States of emergency announced in New York City, New Jersey

Thursday - 02/09/2021 11:28
Authorities in New York City and New Jersey confirmed the fatalities after record-breaking rainfall, flash floods and power outages.

At least eight people died in New York City and New Jersey as the remnants of Hurricane Ida pummeled the Northeast, causing record-breaking rainfall, flash floods and power outages, and prompting authorities to declare states of emergency.

Authorities in New York City urged residents to keep nonemergency vehicles off the streets and highways, after a travel ban expired at 5 a.m. Thursday. Subway service was limited for the morning commute, with some lines not operating at all due to flooding in stations.

New York state and city officials said Thursday they were assessing the damage and called the speed of the rainfall unprecedented.
 


Footage shows flooded subways and roads in New York City, as well as tornadoes in several Northeastern states. At least eight deaths were reported in New York City and New Jersey. Photo: Justin Lane/Shutterstock


The crisis unfolded quickly. On Wednesday morning, the National Weather Service warned that Ida’s remnants could cause potential flash flooding in urban and poor drainage areas, with rain falling as fast as 1 to 2 inches an hour in the region. The service’s New York City station issued a flash-flood warning in a tweet at 6:51 p.m., and at 9:28 p.m. issued its first-ever flash-flood emergency for New York City, warning of a “life-threatening situation,” potentially affecting nine million people.

Central Park experienced 3.15 inches of rain in one hour Wednesday evening, forecasters said, the highest amount on record.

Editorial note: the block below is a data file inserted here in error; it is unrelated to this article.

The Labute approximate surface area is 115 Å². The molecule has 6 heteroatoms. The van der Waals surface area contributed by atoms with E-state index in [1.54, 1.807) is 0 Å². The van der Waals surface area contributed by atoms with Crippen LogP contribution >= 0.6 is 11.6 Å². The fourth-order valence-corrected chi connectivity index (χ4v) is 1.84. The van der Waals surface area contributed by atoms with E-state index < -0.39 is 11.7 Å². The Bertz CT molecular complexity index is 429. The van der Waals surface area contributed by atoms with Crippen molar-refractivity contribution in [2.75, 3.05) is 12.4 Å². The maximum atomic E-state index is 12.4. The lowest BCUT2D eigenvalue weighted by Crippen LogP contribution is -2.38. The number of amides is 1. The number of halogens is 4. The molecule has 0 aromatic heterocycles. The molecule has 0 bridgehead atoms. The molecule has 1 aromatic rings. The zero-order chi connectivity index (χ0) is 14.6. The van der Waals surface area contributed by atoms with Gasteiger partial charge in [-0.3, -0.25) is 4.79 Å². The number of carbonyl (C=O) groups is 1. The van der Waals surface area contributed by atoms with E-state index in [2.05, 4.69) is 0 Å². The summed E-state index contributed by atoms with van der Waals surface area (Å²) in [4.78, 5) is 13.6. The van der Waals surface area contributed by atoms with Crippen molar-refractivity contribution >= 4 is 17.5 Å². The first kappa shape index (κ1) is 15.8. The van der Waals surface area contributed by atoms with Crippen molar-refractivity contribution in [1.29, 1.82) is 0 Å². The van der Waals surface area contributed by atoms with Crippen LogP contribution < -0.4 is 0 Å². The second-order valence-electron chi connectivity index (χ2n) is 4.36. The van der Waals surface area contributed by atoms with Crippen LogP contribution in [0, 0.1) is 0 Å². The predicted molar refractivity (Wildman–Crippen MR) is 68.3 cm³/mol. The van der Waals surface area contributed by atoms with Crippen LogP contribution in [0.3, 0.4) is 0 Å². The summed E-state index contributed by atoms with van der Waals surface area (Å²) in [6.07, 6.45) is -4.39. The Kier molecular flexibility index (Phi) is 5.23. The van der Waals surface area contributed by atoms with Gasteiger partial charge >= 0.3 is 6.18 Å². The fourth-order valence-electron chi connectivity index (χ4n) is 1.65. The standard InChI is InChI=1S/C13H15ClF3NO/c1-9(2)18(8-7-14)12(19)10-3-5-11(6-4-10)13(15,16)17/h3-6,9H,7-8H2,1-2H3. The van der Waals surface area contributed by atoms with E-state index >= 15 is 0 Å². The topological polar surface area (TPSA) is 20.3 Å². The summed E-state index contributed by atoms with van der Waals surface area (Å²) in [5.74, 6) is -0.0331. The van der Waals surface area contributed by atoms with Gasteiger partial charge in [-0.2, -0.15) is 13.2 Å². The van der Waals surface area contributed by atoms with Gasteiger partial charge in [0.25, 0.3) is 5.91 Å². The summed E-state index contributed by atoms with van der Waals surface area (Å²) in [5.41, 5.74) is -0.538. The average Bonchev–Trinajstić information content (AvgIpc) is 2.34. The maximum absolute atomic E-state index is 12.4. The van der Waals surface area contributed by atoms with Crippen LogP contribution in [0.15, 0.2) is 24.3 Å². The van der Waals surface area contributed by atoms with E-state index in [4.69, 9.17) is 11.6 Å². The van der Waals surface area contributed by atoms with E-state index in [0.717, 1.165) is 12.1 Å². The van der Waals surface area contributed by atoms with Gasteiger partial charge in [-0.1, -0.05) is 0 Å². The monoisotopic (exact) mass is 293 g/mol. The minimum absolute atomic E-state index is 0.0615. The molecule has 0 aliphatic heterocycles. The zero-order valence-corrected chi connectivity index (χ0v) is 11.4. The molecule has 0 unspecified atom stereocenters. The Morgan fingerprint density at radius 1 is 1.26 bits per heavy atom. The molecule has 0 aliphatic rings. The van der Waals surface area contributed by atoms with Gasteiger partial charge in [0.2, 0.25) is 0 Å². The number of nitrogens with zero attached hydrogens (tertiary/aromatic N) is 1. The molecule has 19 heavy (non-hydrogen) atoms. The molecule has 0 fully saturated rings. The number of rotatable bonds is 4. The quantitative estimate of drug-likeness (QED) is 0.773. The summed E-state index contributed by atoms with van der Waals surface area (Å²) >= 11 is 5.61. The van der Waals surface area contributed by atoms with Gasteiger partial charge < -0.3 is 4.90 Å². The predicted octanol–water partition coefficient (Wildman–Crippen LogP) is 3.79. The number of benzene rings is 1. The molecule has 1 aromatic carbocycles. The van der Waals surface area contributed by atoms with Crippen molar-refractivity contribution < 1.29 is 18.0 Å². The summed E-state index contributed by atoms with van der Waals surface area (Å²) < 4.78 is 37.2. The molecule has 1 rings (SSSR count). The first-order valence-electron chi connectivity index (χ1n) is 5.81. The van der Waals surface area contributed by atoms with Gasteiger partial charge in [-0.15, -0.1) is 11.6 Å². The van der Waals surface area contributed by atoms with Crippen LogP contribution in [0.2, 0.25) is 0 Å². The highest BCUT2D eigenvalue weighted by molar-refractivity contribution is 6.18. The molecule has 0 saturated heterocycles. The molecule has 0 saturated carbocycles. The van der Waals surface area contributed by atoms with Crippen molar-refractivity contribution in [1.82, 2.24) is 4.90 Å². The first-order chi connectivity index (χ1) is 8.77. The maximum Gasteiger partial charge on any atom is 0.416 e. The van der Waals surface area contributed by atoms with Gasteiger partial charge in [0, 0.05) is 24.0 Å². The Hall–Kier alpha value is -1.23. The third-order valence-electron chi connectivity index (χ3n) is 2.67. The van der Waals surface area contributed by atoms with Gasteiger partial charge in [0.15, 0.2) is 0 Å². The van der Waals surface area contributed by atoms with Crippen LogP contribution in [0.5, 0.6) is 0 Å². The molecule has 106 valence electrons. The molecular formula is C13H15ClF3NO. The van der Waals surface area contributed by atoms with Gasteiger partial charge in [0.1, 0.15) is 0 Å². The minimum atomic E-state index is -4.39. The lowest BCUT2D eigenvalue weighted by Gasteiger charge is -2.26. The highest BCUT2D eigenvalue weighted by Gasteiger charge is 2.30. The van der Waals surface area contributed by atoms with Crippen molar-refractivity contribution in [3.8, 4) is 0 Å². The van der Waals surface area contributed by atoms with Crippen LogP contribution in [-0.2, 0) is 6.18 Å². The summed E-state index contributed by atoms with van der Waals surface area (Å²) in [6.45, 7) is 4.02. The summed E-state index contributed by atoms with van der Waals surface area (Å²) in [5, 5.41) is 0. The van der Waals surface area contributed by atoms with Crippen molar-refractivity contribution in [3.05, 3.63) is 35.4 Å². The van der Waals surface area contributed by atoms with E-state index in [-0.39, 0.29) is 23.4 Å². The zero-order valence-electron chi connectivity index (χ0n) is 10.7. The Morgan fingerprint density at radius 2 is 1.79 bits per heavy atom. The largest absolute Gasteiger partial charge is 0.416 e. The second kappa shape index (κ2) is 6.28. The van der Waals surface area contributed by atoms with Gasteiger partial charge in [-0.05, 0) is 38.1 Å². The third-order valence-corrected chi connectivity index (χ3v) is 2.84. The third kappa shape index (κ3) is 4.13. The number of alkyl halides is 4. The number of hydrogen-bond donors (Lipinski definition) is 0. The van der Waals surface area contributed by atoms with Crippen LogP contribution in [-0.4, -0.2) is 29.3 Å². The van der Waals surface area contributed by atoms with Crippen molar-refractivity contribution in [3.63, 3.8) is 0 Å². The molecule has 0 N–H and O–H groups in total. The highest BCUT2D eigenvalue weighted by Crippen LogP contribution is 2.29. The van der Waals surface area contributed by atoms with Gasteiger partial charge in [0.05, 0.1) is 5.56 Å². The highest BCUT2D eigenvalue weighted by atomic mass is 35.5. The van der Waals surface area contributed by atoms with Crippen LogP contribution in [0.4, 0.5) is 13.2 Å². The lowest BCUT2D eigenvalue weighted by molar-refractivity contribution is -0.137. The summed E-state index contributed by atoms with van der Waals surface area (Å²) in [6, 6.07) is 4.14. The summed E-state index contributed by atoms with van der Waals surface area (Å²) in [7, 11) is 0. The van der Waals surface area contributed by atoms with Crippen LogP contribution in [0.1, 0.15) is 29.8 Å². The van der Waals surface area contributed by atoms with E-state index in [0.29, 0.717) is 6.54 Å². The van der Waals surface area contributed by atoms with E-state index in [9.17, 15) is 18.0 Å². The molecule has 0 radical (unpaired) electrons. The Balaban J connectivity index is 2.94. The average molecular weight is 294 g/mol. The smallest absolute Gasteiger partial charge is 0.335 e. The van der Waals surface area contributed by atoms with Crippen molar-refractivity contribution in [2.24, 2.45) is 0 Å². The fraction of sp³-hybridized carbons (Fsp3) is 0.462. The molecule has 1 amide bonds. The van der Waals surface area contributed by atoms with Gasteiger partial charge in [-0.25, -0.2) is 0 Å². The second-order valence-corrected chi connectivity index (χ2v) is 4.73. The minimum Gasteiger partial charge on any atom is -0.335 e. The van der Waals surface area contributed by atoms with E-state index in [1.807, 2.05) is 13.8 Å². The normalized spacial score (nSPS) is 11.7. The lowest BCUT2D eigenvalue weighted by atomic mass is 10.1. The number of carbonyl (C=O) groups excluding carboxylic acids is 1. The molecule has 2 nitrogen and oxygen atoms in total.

Central Park got 3.15 inches of rain in one hour Wednesday evening, the highest amount on record. An uprooted tree in the park was surrounded by caution tape. PHOTO: SPENCER PLATT/GETTY IMAGES
Central Park got 3.15 inches of rain in one hour Wednesday evening, the highest amount on record.
An uprooted tree in the park was surrounded by caution tape.
PHOTO: SPENCER PLATT/GETTY IMAGES
 


The flooding occurred at the tail end of an abnormally wet summer, when the ground was already saturated, forecasters said.

“This is one for the record books—you’ll be telling your grandkids how you went through this,” New York Gov. Kathy Hochul said during a Thursday morning interview on NY1.

Seven people died as a result of the severe weather, including a 2-year-old boy, the New York Police Department said. Separately, a 70-year-old person died in Passaic, N.J., after being trapped in a vehicle when water levels rose more than 6 feet, and two people may have been swept into the rain-swollen Passaic River, Mayor Hector C. Lora told CNN on Thursday.

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 Keywords: United States

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